I have a feeling that Jon Stewart, with his ersatz Ph.D. from Comedy Central (and no student debt), might like to get on the field of real news and journalism, at least the televised kind, and do something to solve those problems, both the country's and the conflictinator's.
John Fugelsang should replace Jon Stewart on The Daily Show. Now that Jon Stewart of The Daily Show is planning to leave, there is much speculation as to who will take his place. For my money, John Fugelsang stands out as the best choice.
I want him to announce his candidacy for President of the United States. Let the Democratic, Republican, Green parties and others already on the ballot support him. I'm sure he would get at least 5% Poll support and he would have to be invited to the debates.
The Nightly Show clearly knows its voice and if one thing is for sure, it's that the show is in the infancy of what will be a great run. Unique and irreverent, Wilmore's a breath of fresh air that provides a new perspective to balance out the 50 shade of white that make up late night television today.
Mass media has lost some of its great figures due to death, retirement, and old-fashioned scandal, with four larger-than-life figures -- David Carr, Bob Simon, Jon Stewart, and Brian Williams -- all leaving the stage this week.
Time to debunk the myth that journalists--those in a professional field, unlike law or medicine, where advanced degrees or adherence to established codes of conduct are not uniformly demanded--have a monopoly on deciding what's news and who is worthy of delivering it.
While many conservatives are happy to see him leave the show he created, the truth is that all Stewart's done is dare to look at Michele Bachmann from the vantage point of a sane person. In doing so, we laugh because changing "French fries" to "freedom Fries" is funny.
Anchors have become the brand, readers, for stories that other producers and reporters uncover. The problem with Brian Williams is that he is a storyteller. The ability to tell a story is very important in every reporter and writer's life. But, Williams did not have the background in reporting and writing to temper his tall tales.
Last week, the news profession lost three of its leading lights -- Bob Simon and David Carr to sudden and unexpected death and Brian Williams to a six-month suspension. In our shock and sadness we are drawn to ask ourselves some serious questions about the state of the news media today.
After nearly 16 years, comedian Jon Stewart is leaving the reins of The Daily Show. Recently, a number of comic hosts have left long-term late-night gigs, but barely a blip on the giggle continuity screen. I mean, Stewart's departure is not like Walter Cronkite signing off. On second thought, it's exactly the same.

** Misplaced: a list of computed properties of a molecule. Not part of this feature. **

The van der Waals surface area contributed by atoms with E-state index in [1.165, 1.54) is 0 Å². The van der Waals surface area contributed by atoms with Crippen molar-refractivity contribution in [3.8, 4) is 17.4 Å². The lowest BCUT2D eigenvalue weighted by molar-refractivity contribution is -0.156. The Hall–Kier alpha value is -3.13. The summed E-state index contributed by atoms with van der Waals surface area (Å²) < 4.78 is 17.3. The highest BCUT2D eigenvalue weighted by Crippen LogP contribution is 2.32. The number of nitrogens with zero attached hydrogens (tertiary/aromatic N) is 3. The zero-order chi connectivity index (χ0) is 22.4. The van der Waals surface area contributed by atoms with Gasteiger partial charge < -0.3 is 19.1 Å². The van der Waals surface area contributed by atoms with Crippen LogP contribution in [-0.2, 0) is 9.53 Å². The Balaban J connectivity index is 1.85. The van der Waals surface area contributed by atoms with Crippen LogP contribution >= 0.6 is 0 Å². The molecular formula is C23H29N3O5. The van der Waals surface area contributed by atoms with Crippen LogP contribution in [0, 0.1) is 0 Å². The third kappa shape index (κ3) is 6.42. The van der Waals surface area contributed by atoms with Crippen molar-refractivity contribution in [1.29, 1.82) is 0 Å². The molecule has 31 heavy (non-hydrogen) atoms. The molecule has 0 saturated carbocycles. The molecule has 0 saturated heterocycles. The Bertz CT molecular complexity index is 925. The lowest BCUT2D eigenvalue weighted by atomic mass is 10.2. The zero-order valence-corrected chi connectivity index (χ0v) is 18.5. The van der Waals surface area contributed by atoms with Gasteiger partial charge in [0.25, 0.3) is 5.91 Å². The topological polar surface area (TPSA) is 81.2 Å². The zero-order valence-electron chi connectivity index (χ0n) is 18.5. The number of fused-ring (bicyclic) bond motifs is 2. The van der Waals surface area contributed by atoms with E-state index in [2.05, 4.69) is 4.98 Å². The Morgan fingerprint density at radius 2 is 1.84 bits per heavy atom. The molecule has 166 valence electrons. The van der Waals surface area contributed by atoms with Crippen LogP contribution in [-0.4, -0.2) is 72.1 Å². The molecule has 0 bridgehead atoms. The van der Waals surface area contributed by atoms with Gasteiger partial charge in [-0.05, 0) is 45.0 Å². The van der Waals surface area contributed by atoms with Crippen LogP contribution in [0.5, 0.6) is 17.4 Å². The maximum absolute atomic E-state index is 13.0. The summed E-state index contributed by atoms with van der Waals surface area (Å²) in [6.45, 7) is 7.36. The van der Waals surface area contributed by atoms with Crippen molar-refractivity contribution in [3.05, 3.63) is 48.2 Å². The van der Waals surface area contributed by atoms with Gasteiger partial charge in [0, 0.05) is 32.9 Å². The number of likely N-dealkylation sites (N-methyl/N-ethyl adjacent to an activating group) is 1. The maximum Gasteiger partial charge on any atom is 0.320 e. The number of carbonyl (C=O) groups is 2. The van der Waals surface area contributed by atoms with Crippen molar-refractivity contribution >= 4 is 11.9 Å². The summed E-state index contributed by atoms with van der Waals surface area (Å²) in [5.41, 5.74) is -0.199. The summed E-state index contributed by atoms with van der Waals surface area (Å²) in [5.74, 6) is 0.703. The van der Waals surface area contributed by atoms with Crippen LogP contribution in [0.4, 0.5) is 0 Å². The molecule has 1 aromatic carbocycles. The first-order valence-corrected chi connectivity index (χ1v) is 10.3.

This week, Jon Stewart announced his retirement from The Daily Show. He'll be missed -- not just because he was funny, but because he told the truth in an era when much of the media wouldn't. Later that same night, 60 Minutes correspondent Bob Simon was killed in a car accident. "There was nothing simple about Bob Simon," said Anderson Cooper. "Except that he was simply the best." The next day, David Carr collapsed and died in the New York Times newsroom. The grace and wisdom he earned the hard way suffused his generous spirit. He never sugar-coated his insights, especially about recovery and redemption. "We all walk this earth feeling we are frauds," he wrote. "The trick is to be grateful and hope the caper doesn't end any time soon." Sadly, with David and Bob Simon, it ended much too soon.
Why do some people in the media announce months, maybe a year or a year plus in advance that they will be leaving their jobs on TV? What happened to just finishing your contract (as agreed to) and just going? I don't get it. Why the big fanfare? Is this more of the media and its "me, me and me" mentality?
Whatever the case, Brian Williams' downfall is symptomatic of our culture. No doubt Williams felt compelled to spiff up his newscasts.
Like it or not, lying serves an important function. It's the glue that holds society together. It sustains careers, keeps marriages intact, fuels wars, sells billions of dollars of goods, and spares the more sensitive among us the devastating hurt that often accompanies the awful truth.
I was informed of Jon Stewart's retirement from The Daily Show by an NPR news alert, which was swiftly followed by a deluge of texts, emails, and Facebook messages from friends. They were concerned about how I was coping with the news.
Stewart took the reins of The Daily Show as a goofy parody of local news, and turned it into something smart, influential and useful. It transcended mere entertainment. And it has done its job.